The more you know the less you fear – Chris Hadfield, astronaut
Science as a sixth sense.
I was opening my computer this morning to write about this section and noticed an advertisement for a class that the veteran astronaut Chris Hadfield teaches. In the ad, Hadfield talks about the experience of going into space, looking at the earth from the outside, looking at the solar system, the milky way, and asking himself: how is it possible that we are alone in the immensity of the universe? The process of being able to make it to space, for our generation, remains a life-threatening endeavor, an adventure that requires great demands from the body and the mind. In order to meet these demands, Hadfield opened his intro with “the more you know, the less you fear”, meaning that his chances of success increase while the amount of fear he feels decreases as he learns how things work, technically. As I listened to him, it struck me that the central point of this section can be encapsulated by Hadfield’s maxim.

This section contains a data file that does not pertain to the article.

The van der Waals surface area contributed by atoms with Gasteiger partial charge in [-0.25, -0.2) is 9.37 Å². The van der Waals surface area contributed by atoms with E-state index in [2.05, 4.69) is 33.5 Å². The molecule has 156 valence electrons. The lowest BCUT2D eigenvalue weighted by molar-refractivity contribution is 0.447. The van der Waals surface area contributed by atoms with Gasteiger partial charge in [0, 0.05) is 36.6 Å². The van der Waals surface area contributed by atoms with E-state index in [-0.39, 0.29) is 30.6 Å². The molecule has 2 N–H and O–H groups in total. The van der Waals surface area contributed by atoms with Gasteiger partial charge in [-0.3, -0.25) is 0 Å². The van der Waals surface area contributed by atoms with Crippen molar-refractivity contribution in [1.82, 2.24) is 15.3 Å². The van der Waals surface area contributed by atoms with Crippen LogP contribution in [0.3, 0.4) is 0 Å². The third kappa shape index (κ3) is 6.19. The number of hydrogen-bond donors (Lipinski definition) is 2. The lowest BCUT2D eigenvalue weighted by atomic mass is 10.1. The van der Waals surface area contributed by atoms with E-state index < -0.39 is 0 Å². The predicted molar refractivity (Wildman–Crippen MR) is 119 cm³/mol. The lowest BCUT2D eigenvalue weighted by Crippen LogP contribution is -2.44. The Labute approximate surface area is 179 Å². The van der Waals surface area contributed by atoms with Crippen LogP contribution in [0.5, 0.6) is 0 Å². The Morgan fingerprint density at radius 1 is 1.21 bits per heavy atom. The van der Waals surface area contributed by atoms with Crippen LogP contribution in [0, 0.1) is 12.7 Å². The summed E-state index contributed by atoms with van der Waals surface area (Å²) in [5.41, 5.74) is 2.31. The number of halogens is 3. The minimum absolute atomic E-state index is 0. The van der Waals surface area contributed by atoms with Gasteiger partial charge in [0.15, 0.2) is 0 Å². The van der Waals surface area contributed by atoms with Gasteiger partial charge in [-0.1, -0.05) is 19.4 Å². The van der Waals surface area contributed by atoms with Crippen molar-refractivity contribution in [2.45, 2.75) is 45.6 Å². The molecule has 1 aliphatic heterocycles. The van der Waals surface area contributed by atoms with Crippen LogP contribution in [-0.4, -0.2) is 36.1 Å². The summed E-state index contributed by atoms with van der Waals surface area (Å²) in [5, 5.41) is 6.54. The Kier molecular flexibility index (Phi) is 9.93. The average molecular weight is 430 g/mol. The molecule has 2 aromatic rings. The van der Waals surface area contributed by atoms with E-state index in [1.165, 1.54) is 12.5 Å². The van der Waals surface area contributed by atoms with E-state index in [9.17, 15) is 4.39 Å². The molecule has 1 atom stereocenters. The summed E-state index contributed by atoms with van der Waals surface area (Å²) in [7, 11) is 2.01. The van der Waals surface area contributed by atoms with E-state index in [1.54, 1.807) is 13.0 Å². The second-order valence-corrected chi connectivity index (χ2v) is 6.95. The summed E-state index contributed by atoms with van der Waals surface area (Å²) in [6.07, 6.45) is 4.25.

It does not mean problems won’t happen. It only means he is better equipped to make decisions if he feels the rocket is experiencing turbulences, making unusual noises, if he is feeling light headed, thirsty, hungry, and so on. Things are different in space, it’s an environment where to do well, one needs to learn, and one benefits from learning before going. The same goes for health and fitness. The astute reader wants to read a variety of books, blog posts, and other resources on the subject. And of course, one wants to talk with those with experience, to learn from one person at a time.
The point is not to live with a state of mind that is constantly occupied by potential problems. Rather, it is the opposite. By learning upfront, and if we are able to turn knowledge into action, which can represent a gigantic challenge in itself, we can take steps that favor fitness, focus, and the experience we want from life – including occasional indulgence, decadence, non-fitness, for the sake of pleasure in the moment. To this end, ideas and the emotional association we create must change from what most individuals experience. The raw reaction to the word ‘cancer’ often triggers displeasure in someone’s mind. That person does not want to hear about it, similarly to the ostrich putting the head in the sand.
If I don’t think about it, the problem does not exist. And if I think about it I’m going to waste my time and focus on displeasure. Let’s have a good time now and worry about it if it comes!
From an evolutionary standpoint, the ostrich behavior makes little sense. If we learn the triggers of displeasure, of illness, or risk factors of any kind through data and science, we acquire an extra sense, a sixth sense that complements what our eyes can see, what the touch can feel, and so on.